It was supposed to be a year of jubilee for me and my family – my daughter arrived in January. But again, as life had had it, there would be yet another world-changing event only one month later, the granddaddy of them all. The COVID Pandemic.

Yet again, and again, I was thrust into a world where what I did suddenly REALLY didn’t matter, because in reality…it physically didn’t. I wasn’t saving lives, I wasn’t essential to the operation of the world around me – I was just…here. Yet again, ingrained in my psyche was that what I did was inconsequential, at least in the grand scheme of things. I feel this is when things really started to deteriorate.

I was a twenty-nine-year-old new father, my wife and I had no clue what we were doing, I was sleep-deprived and panicked. And all of a sudden we had to do it in a world where we couldn’t see anyone, do anything, or even continue with our normal lives. What I did, didn’t matter, and I was in a free-fall.

It was one of the most difficult times of my life, and one of the biggest tests I had to ever face. A culmination of something that I didn’t even realize had been brewing for almost three decades. A battle of myself versus the world that I didn’t even know I was fighting, but here I was.

It was at this point that I knew I had to fight back, claw my way out of the path I was headed down, and be more open about what I was going through and what I was struggling with. Thankfully, I have the most supportive wife in the world, who encouraged me to work my way out of what I was going through – and I will forever be grateful. This eventually lead to me improving my artistic skills even more, refining what I did, and pushing ahead.

I am not sure when I turned the corner, when I finally became okay with who I am, and what I do with my life – my creative endeavors that months ago were “nonessential.” But I am glad I did, and I am glad that I slowly came to the realization that what I do DOES make a difference, and it does matter. People don’t always admit it, but this world needs art, creativity, and something outside of the gears and bolts of what keeps things moving, and I will forever be happy to provide that. Something not everyone can.

From all of this, there are a few things that I want my kids to hear from their own father.

Life is truly a weird thing. You will have plenty of ups, and just as many downs. You will feel elated, and sometimes worthless entirely. But none of that matters if you love who you have become, and who you are. You can truly do anything in this world, and you should. Never be afraid to do anything because it is a “waste of time.” There is no such thing if it’s something that you deem important, and brings you happiness.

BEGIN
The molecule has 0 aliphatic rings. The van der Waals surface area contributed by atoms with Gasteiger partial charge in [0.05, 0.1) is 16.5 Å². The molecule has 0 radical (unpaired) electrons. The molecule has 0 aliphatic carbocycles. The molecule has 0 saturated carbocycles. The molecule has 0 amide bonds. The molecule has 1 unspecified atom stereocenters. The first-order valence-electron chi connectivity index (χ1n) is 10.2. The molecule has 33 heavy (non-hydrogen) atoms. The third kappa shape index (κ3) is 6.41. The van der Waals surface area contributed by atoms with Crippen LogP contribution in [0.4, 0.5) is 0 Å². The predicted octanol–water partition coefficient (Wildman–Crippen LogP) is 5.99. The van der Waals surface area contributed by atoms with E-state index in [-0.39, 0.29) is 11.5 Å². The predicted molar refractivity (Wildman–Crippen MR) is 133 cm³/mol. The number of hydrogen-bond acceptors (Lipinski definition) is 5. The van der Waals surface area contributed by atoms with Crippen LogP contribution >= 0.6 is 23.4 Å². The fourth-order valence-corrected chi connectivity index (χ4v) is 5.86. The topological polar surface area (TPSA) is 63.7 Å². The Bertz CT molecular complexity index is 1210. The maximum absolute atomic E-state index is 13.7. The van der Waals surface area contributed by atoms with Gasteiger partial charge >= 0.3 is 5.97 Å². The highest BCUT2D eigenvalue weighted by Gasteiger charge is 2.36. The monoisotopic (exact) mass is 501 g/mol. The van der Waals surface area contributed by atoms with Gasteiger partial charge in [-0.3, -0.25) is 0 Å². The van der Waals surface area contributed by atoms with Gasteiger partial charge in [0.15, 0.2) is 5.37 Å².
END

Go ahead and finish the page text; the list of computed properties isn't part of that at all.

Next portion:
You’re going to come across a lot of trying situations, ones that will test you to your core – but nothing is impossible to overcome if you believe and trust in yourself, and have confidence that you’re doing the right thing. And while it may not seem like it at the time, it will always be the right decision.

No matter what you do, who you become, you will always be important, and you will always be a gift to the world around you. That goes for anyone. We all are here to bring a little life into this place we call Earth. And if that’s as simple as a short essay – so be it.

You never know who you will reach.

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Rare Sun on a Snowy Day

If you have followed my page for any amount of time, you will notice one thing about my work… I am barely in it! Meaning I have, probably, around three headshots. Which, isn’t good since I have been doing this since…well… about 2012.

Anyways, today was a strange day. A rare day of sun with a side of snow. So I decided to take advantage of it, and turn around the camera for once.

Now I can finally update LinkedIn.

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Behind The Scenes Of A Photobox

Sometimes, the best subject of something is a little broader.

The evening I took this photo, I was having trouble coming up with something to take a photo of. I was trying new techniques with my lenses, settings, and subjects. But no matter what I did, I just wasn’t getting what I wanted – which happens from time to time. No matter what you do, you just can’t get what you want.

I was wrapping everything up, when I took just one last shot of the photobox itself. My house was dark other than this setup, and it created a scene that almost told a story of that evening.

The night itself was the subject.